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'I had to save money first' - Seeking mental health help when not 'in crisis'


"I knew something wasn’t right. I knew I wasn't 100 per cent. But it was only through seeing other people talking about it (mental health) openly and honestly that gave me permission to go, 'that is kind of what I'm experiencing right now and so, I think maybe this might be that thing that I don’t really want to call it - which is depression’."

In July last year 38-year-old Barbara Horrell faced up to her depression and recognised that she was one of the 20 per cent of New Zealanders who experience mental distress every year. What followed was a frustrating journey to find help and support that resonated with her, that she could afford and access while living in Auckland.

"We’re very good at catching people who are in crisis at the bottom of the cliff. But there's a whole lot of people who are just hovering near the edge of the cliff up top, who aren’t in crisis but they’re not living their best lives either."

A background in holistic wellbeing and meditation meant that medication wasn’t going to suit Barbara – and that led her to look for private treatment. Source: 1 NEWS

The Government’s 2018 inquiry into mental health and addiction found that 50 to 80 per cent of New Zealanders experience “mental distress or addiction challenges” at some point in their lives, while each year one in five people experience “mental illness or significant mental distress”.

'I felt very alone, very disconnected, and I was seeking and searching for connection from others, and I just seemed to always feel like I was coming up short," Barbara told 1 NEWS.

While searching for help she attended a mental health event where the speaker shared her own journey through depression, and experiencing suicidal thoughts.

Source: TVNZ

"I was really grateful that she did that, it's hard to talk about or even admit that I've experienced thoughts like that when I was at my lowest. And it's only because the pain and the suffering that I was experiencing at that moment was so extreme, that it seemed like the only way to stop experiencing that, because it felt like, in the moment, that it would never end."

Barbara says it’s thanks to her background in meditation that she was able to address these painful thoughts and know that they weren’t really her.

"Those thoughts aren’t me, and they’re not permanent, and it doesn’t mean that I have to take action on them – but they are quite scary and frightening. I think for someone who maybe isn’t a meditation teacher to experience that must be really, really scary. But just because you’re thinking those thoughts it doesn’t mean that’s maybe what you want, or that you have to take action on those thoughts."

When Barbara took the hard step to share her depression with the people she trusted the most, she discovered she wasn’t the only one facing difficult moments.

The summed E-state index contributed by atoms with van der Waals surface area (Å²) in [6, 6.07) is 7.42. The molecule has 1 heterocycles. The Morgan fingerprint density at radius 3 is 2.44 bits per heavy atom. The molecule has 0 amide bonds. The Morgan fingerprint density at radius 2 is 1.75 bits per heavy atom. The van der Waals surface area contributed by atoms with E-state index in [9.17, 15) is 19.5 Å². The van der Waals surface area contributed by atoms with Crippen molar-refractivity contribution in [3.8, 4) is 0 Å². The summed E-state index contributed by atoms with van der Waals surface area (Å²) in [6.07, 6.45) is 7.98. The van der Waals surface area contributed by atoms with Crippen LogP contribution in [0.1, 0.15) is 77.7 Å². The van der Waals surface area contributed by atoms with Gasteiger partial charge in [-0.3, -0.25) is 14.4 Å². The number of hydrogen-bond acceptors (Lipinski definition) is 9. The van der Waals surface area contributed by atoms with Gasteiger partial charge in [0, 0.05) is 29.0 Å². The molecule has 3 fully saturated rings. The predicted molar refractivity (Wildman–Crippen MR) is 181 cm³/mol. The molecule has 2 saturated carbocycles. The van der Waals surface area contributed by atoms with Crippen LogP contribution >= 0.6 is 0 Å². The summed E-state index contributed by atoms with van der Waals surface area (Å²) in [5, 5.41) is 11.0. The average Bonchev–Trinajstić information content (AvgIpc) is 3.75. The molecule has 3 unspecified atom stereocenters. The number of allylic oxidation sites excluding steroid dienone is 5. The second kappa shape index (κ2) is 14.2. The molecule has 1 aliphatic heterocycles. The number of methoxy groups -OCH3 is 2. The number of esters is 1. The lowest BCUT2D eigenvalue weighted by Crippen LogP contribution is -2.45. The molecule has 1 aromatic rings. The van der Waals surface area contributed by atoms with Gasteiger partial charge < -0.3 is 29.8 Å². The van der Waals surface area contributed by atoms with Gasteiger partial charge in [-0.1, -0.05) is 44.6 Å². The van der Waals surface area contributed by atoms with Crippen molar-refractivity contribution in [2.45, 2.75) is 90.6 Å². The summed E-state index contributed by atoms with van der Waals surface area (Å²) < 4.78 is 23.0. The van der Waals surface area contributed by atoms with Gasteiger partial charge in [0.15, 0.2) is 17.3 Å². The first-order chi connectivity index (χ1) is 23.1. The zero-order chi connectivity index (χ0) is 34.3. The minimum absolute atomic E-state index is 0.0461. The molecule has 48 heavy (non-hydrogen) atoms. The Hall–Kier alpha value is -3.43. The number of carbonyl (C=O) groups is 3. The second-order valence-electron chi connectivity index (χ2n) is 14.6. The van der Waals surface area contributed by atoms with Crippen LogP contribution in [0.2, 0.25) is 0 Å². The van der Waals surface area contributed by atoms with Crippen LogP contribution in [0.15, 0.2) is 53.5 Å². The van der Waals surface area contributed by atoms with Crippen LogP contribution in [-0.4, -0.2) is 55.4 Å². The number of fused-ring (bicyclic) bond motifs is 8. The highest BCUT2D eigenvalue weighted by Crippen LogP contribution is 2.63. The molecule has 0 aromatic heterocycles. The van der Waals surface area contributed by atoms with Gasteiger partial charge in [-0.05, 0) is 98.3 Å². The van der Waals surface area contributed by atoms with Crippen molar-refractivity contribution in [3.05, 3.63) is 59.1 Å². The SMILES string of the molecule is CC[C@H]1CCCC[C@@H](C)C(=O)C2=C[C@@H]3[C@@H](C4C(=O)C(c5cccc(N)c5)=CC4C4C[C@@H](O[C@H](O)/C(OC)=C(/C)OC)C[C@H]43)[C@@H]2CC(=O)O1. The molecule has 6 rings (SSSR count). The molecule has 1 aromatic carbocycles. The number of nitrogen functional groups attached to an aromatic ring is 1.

"I found that really beautiful, in being vulnerable enough to share myself with someone it gave them permission to be vulnerable back."

Sharing her depression turned into a 'beautiful moment' for Barbara Horrell as people responded with their own mental health challenges. Source: 1 NEWS

The Government’s 2019 Budget promised a $1.9 billion boost for mental health and addiction services. Until that promise is realised Kiwis like Barbara, who don’t fit the ‘in crisis’ label are often left struggling to find solutions that work for them.

For Barbara, a background in holistic wellbeing and meditation meant that medication wasn’t going to suit – and that led her to look for private treatment.

"The problem is with that is that it’s not free - at all. You’ve got to be able to privately fund it yourself,” she says, “I had to save money first to then invest in the therapist and specialties that I felt were right for me and that would help me."

More than a year after acknowledging she wanted help, a difficult and frustrating search led her to hypnotherapist Anna Duggan, based in Queenstown. 

"It wasn't like I did this one thing and magically felt better, but I did a few sessions of hypnotherapy and I did the homework that was given to me for that, and things started to feel a little bit better. People started to comment that I seemed a little bit lighter or happier."

Talking about her personal mental health is still hard for Barbara.

"I think it’ll get easier and easier. I’m well up the uphill side of it now.

"But I’ve forced myself recently to talk about my depression, because it feels so uncomfortable. I definitely find it very, very hard, but I figured that the more I practise dong it the easier it gets. And the less scary it gets for me so hopefully the less scary it gets for other people as well."

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A desire for a holistic treatment saw Barbara Horrell paying for private treatment after turning down conventional medication for depression. Source: 1 NEWS